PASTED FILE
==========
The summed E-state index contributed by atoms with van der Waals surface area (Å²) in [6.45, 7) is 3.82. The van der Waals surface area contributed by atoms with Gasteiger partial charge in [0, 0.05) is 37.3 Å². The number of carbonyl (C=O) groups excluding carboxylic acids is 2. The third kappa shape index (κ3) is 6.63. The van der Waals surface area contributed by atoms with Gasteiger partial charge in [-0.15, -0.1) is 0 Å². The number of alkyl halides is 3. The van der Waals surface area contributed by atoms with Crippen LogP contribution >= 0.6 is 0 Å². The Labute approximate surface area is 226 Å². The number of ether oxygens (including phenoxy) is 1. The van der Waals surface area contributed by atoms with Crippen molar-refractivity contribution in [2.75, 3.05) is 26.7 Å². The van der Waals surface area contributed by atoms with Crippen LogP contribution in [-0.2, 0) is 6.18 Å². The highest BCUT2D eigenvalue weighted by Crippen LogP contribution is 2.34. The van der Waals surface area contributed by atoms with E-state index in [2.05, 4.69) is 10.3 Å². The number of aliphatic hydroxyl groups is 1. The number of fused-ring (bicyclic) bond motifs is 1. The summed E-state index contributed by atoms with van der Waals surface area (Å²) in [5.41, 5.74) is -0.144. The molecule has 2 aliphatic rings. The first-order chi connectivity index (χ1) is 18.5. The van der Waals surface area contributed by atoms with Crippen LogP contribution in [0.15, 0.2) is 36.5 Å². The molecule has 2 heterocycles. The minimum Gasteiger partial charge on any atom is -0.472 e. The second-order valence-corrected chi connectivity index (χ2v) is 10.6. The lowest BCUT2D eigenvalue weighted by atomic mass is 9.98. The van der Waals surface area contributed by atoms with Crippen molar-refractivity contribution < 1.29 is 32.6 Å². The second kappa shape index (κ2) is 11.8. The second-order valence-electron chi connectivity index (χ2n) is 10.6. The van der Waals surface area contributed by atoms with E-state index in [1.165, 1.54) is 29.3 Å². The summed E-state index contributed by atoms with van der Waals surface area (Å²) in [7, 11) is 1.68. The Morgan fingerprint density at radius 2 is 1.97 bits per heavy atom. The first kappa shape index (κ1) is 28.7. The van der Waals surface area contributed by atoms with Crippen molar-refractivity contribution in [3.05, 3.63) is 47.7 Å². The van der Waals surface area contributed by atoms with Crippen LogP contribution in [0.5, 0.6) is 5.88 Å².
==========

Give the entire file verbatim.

The summed E-state index contributed by atoms with van der Waals surface area (Å²) in [6.45, 7) is 3.82. The van der Waals surface area contributed by atoms with Gasteiger partial charge in [0, 0.05) is 37.3 Å². The number of carbonyl (C=O) groups excluding carboxylic acids is 2. The third kappa shape index (κ3) is 6.63. The van der Waals surface area contributed by atoms with Gasteiger partial charge in [-0.15, -0.1) is 0 Å². The number of alkyl halides is 3. The van der Waals surface area contributed by atoms with Crippen LogP contribution >= 0.6 is 0 Å². The Labute approximate surface area is 226 Å². The number of ether oxygens (including phenoxy) is 1. The van der Waals surface area contributed by atoms with Crippen molar-refractivity contribution in [2.75, 3.05) is 26.7 Å². The van der Waals surface area contributed by atoms with Crippen LogP contribution in [-0.2, 0) is 6.18 Å². The highest BCUT2D eigenvalue weighted by Crippen LogP contribution is 2.34. The van der Waals surface area contributed by atoms with E-state index in [2.05, 4.69) is 10.3 Å². The number of aliphatic hydroxyl groups is 1. The number of fused-ring (bicyclic) bond motifs is 1. The summed E-state index contributed by atoms with van der Waals surface area (Å²) in [5.41, 5.74) is -0.144. The molecule has 2 aliphatic rings. The first-order chi connectivity index (χ1) is 18.5. The van der Waals surface area contributed by atoms with Crippen LogP contribution in [0.15, 0.2) is 36.5 Å². The molecule has 2 heterocycles. The minimum Gasteiger partial charge on any atom is -0.472 e. The second-order valence-corrected chi connectivity index (χ2v) is 10.6. The lowest BCUT2D eigenvalue weighted by atomic mass is 9.98. The van der Waals surface area contributed by atoms with Crippen molar-refractivity contribution < 1.29 is 32.6 Å². The second kappa shape index (κ2) is 11.8. The second-order valence-electron chi connectivity index (χ2n) is 10.6. The van der Waals surface area contributed by atoms with E-state index in [1.165, 1.54) is 29.3 Å². The summed E-state index contributed by atoms with van der Waals surface area (Å²) in [7, 11) is 1.68. The Morgan fingerprint density at radius 2 is 1.97 bits per heavy atom. The first kappa shape index (κ1) is 28.7. The van der Waals surface area contributed by atoms with Crippen molar-refractivity contribution in [3.05, 3.63) is 47.7 Å². The van der Waals surface area contributed by atoms with Crippen LogP contribution in [0.5, 0.6) is 5.88 Å².